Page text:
Thursday, June 29, 2017


A zibaldone much older than mine.

Not even sure how to label this one.

I've tried all sorts of organizational tools in my lifetime--planners and notetaking systems and project trackers of a variety of styles and designs--paper, web-based, apps, you name it. I've never found one that really and truly and completely works with all the parts together in one place--monthly, weekly and daily schedules, to-do lists, worship planning helps, journaling,prayer lists and contact information all in one--oh, and commonplace booklinks between them. It probably can't exist.

I've managed to create a system, though, that works for me, and actually, it is better this way. My journaling and prayer lists remain private because they are separate--so no one but me sees those prayer needs (mine or anyone else's) or my less-than-elegant attempts at poetry. I can actually carry it (my last stab at combining as much of this as I could ended up weighing more than my laptop--and was not available as an app for said laptop, or for its replacement tablet).

The catalyst for my epiphany was an article on a renaissance book called a "zibaldone," or commonplace book. These were carried about by renaissance writers and artists who used them to record, well, pretty much everything. Journals, yes, but also their expenses, the names of new people they met, the details of a deal they'd struck, a drawing of a architectural detail they liked, a flower that struck them, poetry, notes from a meeting, a sermon--anything they wanted to record. They were the smartphones of their day, without the separate Pinterest, cameras, Evernote, recorders, and spreadsheet apps. Always available, never need charging, can't get lost in the cloud... I started using one (I like Moleskine, but I just like their size and price and feel). I put everything in there--my journaling, notes from team and Board meetings, from community group meetings, from phone calls, anything I am likely to want to remember. Bonus--I can index them! I can write a word or phrase in the blank space at the top of the page to remind myself what I'm talking about on that page: "Food closet;" "Pentecost planning,"Worship team meeting," "Bonnie," and so on.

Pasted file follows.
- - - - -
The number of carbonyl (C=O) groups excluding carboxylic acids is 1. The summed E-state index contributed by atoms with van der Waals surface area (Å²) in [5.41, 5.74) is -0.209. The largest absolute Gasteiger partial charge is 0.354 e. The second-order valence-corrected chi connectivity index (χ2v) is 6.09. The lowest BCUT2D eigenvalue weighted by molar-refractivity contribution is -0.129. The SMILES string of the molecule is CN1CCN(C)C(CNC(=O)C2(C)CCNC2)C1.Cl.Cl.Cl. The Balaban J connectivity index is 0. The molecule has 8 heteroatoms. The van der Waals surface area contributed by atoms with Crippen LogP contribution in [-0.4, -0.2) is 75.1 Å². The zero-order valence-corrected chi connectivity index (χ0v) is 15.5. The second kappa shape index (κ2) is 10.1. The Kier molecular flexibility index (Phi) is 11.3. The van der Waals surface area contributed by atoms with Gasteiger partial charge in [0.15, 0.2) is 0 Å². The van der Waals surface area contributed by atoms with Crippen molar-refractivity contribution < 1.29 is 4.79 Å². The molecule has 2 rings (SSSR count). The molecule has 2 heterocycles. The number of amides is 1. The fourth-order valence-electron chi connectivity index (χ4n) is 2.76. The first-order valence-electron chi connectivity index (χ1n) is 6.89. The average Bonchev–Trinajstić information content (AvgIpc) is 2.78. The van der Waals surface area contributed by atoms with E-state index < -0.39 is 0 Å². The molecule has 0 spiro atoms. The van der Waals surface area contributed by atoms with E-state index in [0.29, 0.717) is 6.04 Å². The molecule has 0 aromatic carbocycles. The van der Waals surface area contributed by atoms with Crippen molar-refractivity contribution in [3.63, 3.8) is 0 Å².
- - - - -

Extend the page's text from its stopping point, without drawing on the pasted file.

And then I found Moleskine's 18-month weekly datebooks. I've used daily planners for years and years--one side for appointments and to-dos, the other for notes and planning. It worked for a long time, until life started getting more complicated. As a full-time pastor, I am juggling way more projects and needs and things than ever before. I was continually transferring things from day to day to day. Even when I tried assigning tasks to days within the week (task A to Tuesday, task B to Wednesday, etc.) invariably task A did not get done, or not completely, and had to be moved to Wednesday, and then something came up and then of course I had tasks C, D, and E...all of which had to fit in Wednesday and Thursday...). But the weekly worked great--the days of the week on the left-hand page with their appointments and meetings, the right-hand page blank ruled for that to-do list. I rarely have more than two or three appointments in  a day, and there's plenty of room for that.

So. My zibaldone for journaling and notes, the datebook for planning (I do keep the dates in my phone, too--it's an extra step, but I do always have my phone with me, even when I am not "at work"), a prayer app for keeping track of prayers (so I can record prayer requests on the run and not only pray then but include it in my daily prayers and also
in the prayers of the people on Sundays), and contacts in my phone (which does link with the calendar in my phone).

Worship planning... well, I have several calendars in my phone which let me know Christian, Jewish, Moslem, Sikh, Jain and Hindu holidays. But that's not really something, I have discovered, that I can do in a planner or journal anyway. It's more of a "need to be aware of when setting dates" than anything else. Worship planning takes place over weeks, not days or hours; it's not something you really need in a planner, except to note the holidays/observances and make time for thinking about/working with the planning team.

Anyway, this system has been working for me for about four-five months, and I think it is going to stick. It has worked well with a seminar, with travel, with planning I am currently doing for a big capitol fundraiser for the church.

A journal/zabaldone, a datebook, a smartphone. Oh, and they all fit in my bag without hurting my shoulder too. Bonus!